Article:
Corbyn won’t side with Cameron on EU referendum: Labour won’t make THAT mistake again

Corbyn attacked Cameron’s desire for a free market Europe, saying it contrasted with his vision of a Europe that protected the environment and industry [Image: Peter Powell/PA].

David Cameron could not have expected anything else from the Labour Party.

After Labour and the Tories campaigned side-by-side in the Scottish referendum campaign, nationalists labelled Labour as “Red Tories” – unfairly in the opinion of many observers – using the slur to win dozens of seats in the general election.

Cameron must have been delighted.

But Labour has learned from its mistake and will not be repeating the experience. In any case, Labour’s reasons for wishing to remain in the EU are a far cry from Cameron’s.

Jeremy Corbyn will be campaigning for a Europe that prioritises jobs, social protection, the environment and sustainability.

David Cameron has actively campaigned against social protection while forcing his ‘dead cat’ immigration changes down the throats of every other EU leader to distract from any suggestions that might be useful.

Labour’s problem is that, if the UK remains in the EU after June 23, we will still have a Conservative Government, therefore it is the Conservative version of remaining that will prevail – for the time being, at least.

How Tory Eurosceptics will respond to that is anybody’s guess – and it makes any predictions beyond June 23 very hard to make.

Jeremy Corbyn has drawn a deeper dividing line with David Cameron over Europe, highlighting the leave campaign’s claims that the UK’s deal with Brussels may not be legally binding.

The Labour leader, who supports staying in the EU, categorically ruled out sharing a platform with the prime minister as he seeks to make a completely separate argument against Brexit. He stressed he is “not on the same side of the argument” as Cameron despite both fighting for the remain campaign to win.

Corbyn has strongly criticised Cameron for striking the deal with 27 other EU leaders to curb in-work benefits for migrants, saying it is irrelevant and a sideshow to the wider referendum debate. Speaking to ITV’s The Agenda, he said he could never imagine sharing a stage with the prime minister and pointed to comments by Michael Gove, the justice secretary and leave campaigner, that question the legal status of Cameron’s deal.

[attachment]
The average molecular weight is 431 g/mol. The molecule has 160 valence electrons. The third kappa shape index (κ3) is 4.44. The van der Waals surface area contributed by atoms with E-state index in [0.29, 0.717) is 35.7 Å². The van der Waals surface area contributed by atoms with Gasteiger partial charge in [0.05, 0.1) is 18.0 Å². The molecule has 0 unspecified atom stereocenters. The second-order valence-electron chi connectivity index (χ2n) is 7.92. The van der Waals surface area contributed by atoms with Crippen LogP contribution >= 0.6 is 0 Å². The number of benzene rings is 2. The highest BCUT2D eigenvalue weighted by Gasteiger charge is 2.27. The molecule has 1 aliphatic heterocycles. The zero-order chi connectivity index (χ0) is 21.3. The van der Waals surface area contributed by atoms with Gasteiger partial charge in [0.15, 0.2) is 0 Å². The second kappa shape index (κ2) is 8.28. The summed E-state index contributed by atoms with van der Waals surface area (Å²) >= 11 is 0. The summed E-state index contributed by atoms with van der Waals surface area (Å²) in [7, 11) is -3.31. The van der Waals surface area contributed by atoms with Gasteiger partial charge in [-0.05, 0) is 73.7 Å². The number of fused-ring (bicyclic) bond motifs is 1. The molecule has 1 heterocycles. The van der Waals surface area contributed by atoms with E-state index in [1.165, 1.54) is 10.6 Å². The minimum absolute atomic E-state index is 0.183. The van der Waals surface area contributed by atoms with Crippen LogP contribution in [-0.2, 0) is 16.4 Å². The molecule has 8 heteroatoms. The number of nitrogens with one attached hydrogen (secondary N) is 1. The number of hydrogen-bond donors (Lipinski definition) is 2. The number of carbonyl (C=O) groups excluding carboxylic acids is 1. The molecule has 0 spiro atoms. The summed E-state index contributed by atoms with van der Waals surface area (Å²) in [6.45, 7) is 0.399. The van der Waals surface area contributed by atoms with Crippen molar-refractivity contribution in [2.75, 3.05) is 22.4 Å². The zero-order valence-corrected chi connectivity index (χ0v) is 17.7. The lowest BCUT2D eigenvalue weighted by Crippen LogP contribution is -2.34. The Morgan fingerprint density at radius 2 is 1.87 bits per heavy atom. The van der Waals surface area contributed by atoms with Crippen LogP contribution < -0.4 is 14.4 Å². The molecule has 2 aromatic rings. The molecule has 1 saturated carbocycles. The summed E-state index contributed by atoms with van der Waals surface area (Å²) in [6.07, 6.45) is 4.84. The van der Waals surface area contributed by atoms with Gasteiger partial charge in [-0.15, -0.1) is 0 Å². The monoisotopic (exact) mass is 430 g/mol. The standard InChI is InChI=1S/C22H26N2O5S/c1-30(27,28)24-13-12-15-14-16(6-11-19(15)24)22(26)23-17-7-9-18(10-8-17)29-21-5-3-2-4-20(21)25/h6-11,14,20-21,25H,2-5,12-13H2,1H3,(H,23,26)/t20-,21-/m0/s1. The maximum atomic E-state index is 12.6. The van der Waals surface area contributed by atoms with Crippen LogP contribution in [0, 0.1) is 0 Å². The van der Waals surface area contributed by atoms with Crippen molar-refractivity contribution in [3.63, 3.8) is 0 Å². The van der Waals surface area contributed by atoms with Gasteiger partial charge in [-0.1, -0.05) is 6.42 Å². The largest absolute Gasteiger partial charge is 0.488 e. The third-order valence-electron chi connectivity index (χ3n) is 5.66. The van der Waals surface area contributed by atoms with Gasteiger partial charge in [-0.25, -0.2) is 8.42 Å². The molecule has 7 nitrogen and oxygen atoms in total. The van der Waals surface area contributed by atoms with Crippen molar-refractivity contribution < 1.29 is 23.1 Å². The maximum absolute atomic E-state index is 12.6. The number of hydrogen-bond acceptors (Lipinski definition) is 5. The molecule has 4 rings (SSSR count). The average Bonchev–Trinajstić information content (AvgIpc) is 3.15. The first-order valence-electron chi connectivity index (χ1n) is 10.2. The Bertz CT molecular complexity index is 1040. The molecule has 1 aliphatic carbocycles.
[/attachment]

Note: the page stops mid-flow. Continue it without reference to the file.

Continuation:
“We are not on the same side of the argument. [Cameron] wants a free market Europe. He has negotiated what he believes is some kind of deal over welfare and the ever-closer union, which is apparently legally questionable, according to Michael Gove.

“I want to see a Europe that is about protecting our environment and ensuring we have sustainable industries across Europe, such as the steel industry, and high levels of jobs and social protection across Europe. His agenda is the very opposite.”

Corbyn went on to attack Cameron for failing to do enough to tackle the refugee crisis engulfing the continent.

Source: Jeremy Corbyn ‘not on same side’ as David Cameron in EU debate | Politics | The Guardian

Join the Vox Political Facebook page.

If you have appreciated this article, don’t forget to share it using the buttons at the bottom of this page. Politics is about everybody – so let’s try to get everybody involved!

Vox Political needs your help!
If you want to support this site
but don’t want to give your money to advertisers)
you can make a one-off donation here:

Donate Button with Credit Cards

Buy Vox Political books so we can continue
fighting for the facts.

Health Warning: Government! is now available
in either print or eBook format here:

HWG PrintHWG eBook

The first collection, Strong Words and Hard Times,
is still available in either print or eBook format here:


5 thoughts on “Corbyn won’t side with Cameron on EU referendum: Labour won’t make THAT mistake again

    1. Mike Sivier Post author

      The only really badly wrong ideas I’ve seen so far are from those who want us to leave.

  1. Joan Edington

    You’re right there Mike. He can’t afford to stand with Cameron, even if they both want the same result. I feel that way too. I want to stay in the EU too but for very opposite reasons to Cameron. Apart for the support that rural areas, of which Scotland has much, gets from the EU (if Westminster passes it on to the areas it is intended for), another strong reason to stay in is to keep Tory policies slightly at bay. I still feel a bit dirty intending to vote the same way as Cameron though.

    My vote is probably meaningless though since England will decide. As for the GE 2015, Labour did lose votes in Scotland, for appearing to stand with the Tories, but that was not the reason for the Tory majority. It was the unionist MSM, not the SNP, who scared many Labour voters in England by their constant scare-mongering of Labour joining up with the SNP, including the infamous meme of Ed Milliband in Alex Salmond’s pocket, a la Spitting Image David Steel.

    1. Mike Sivier Post author

      Yes, Corbyn and Cameron want the same result – but for hugely different reasons (as shown in the article).
      England will probably decide. If it’s a very close split, votes in Wales, Scotland and NI will become very important. So let’s not say “die” until we have to, eh?
      I certainly agree that the ‘lame-stream’ media’s promotion of the Labour/SNP scare story moved English people to vote against the possibility, even though it did not exist.
      North of the border, the “Red Tory” myth was the one that played, I think.

  2. NMac

    Personally, I am pleased that Jeremy Corbyn is keeping his distance from the Tories on this one. I would not have felt comfortable had he shared a platform with the snake-oil salesman Cameron, who is at war with his own nasty colleagues.

Comments are closed.